"When you consider that laziness and procrastination are the fundamentals of great mead, it is a miracle that the mazer cup happens." Medsen Fey, 2014
    "Sure it can be done. I've never heard of it, but I do things I've never heard if all the time. That is the beauty of being a brewer!" - Loveofrose, 2014
    "I tend to....um, er, experiment, and go outside the box. Sometimes outside the whole department store." - Ebonhawk, 2014

  8. #8

    Default

    You could use fluid dynamics to your advantage with a filter.

    It's the weight of the liquid in the tube that creates the pressure at the bottom.

    For example, a 2" fire hose gains or loses 3psi per foot of elevation change. I doubt a standard racking hose/cane gains 1 psi over three feet of elevation change.

    Pour the finished ferment into a tube 2" wide and several feet tall then at the bottom neck it down to standard size hose you should get some hellacious pressure...

    hrmmm, except it would peter out as it got towards the bottom and wouldn't maintain pressure through the filter....

    ok, now I'm over thinking but I like the thought exercise
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  9. #9
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    Static pressure is proportional to height. Nothing else.
    Pipes have resistance. Resistance reduces flow. If you maintain flow then it can be said there is a pressure loss in the pipe.
    With no flow, a pipe will gain 3psi per foot (?? Too many silly units - trusting you here) no matter what diameter it is.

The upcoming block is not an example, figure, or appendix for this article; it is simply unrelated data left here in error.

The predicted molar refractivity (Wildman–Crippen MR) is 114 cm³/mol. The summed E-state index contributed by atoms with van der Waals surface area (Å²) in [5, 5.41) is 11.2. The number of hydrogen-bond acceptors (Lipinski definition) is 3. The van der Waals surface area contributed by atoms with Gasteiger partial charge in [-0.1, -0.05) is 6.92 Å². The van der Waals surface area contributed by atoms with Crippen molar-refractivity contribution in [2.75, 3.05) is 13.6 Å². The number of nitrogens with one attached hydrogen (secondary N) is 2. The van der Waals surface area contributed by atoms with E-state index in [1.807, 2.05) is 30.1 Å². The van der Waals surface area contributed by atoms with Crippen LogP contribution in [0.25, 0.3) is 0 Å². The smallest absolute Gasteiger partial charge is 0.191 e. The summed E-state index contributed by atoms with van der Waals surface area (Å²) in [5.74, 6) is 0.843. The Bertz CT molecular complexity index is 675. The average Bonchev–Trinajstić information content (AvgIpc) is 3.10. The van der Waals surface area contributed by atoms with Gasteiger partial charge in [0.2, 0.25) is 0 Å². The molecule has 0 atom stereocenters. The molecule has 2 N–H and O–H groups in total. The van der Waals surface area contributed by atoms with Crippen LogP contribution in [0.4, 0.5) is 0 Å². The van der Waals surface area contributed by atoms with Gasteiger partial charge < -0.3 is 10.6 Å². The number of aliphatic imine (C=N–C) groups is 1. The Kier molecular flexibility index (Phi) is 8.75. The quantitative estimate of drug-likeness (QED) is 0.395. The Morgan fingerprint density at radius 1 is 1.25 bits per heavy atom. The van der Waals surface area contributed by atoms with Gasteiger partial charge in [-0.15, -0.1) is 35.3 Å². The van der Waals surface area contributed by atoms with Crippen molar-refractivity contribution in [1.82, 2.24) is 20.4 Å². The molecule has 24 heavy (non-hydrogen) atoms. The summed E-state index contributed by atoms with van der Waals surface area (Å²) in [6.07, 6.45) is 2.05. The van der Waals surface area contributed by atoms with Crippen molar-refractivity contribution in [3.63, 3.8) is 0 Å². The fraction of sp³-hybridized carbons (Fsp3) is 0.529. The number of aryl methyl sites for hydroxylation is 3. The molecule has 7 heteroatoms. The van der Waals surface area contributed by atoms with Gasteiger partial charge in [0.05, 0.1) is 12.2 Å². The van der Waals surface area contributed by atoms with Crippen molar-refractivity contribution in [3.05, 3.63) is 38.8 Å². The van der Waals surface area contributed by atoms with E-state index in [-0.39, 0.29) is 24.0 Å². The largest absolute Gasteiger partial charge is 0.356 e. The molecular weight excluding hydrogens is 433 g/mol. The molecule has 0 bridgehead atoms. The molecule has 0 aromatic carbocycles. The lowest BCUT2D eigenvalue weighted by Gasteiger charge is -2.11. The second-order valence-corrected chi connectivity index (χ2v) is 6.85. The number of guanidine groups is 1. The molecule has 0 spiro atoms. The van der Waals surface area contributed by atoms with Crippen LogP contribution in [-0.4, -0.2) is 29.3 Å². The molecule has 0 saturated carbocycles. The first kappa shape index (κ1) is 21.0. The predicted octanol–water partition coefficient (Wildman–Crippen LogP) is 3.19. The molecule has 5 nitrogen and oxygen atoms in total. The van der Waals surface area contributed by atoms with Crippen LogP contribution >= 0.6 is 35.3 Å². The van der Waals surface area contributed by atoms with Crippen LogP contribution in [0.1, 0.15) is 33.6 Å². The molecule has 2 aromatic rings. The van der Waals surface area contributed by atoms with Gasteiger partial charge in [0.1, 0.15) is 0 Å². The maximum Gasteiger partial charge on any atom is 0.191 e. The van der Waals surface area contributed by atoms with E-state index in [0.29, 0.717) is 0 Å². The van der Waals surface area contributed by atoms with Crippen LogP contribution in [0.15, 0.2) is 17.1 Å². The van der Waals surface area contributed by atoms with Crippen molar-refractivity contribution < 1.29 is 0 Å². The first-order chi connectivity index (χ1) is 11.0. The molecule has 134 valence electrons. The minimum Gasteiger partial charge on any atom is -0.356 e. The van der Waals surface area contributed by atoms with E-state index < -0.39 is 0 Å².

However taking flow into account, the pressure of the fluid when it leaves the pipe will be less than what was pushed into it, due to resistance.
    Pressure =Resistance * flow.
    If you add a 1' drop then you're adding 1' of head to your initial pressure. This is regardless of the pipe diameter.
    Mae'r teithiau golau ceffyl eto

  10. #10
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    Quote Originally Posted by Loadnabox View Post
    I doubt a standard racking hose/cane gains 1 psi over three feet of elevation change.
    To create a siphon, the tube/hose must be rigid, otherwise the atmospheric pressure would collapse the tube. The static pressure difference is directly proportional the the difference in elevation of the tops of the two bodies of liquid, in the case, the liquid in the host and receiving carboys. The static pressure difference for a fluid with a S.G. of 1.000 is 0.433 psi/ft. of elevation difference. So starting at 3' of difference results in a pressure 1.3 psi. Of course this pressure decreases as the fluid is siphoned because the tops of the bodies of fluid get closer together.

    Dynamic flow rates are a function of the resistance to flow of both the liquid and the tubing.
    Age improves with mead, even more than mead improves with age.

  11. #11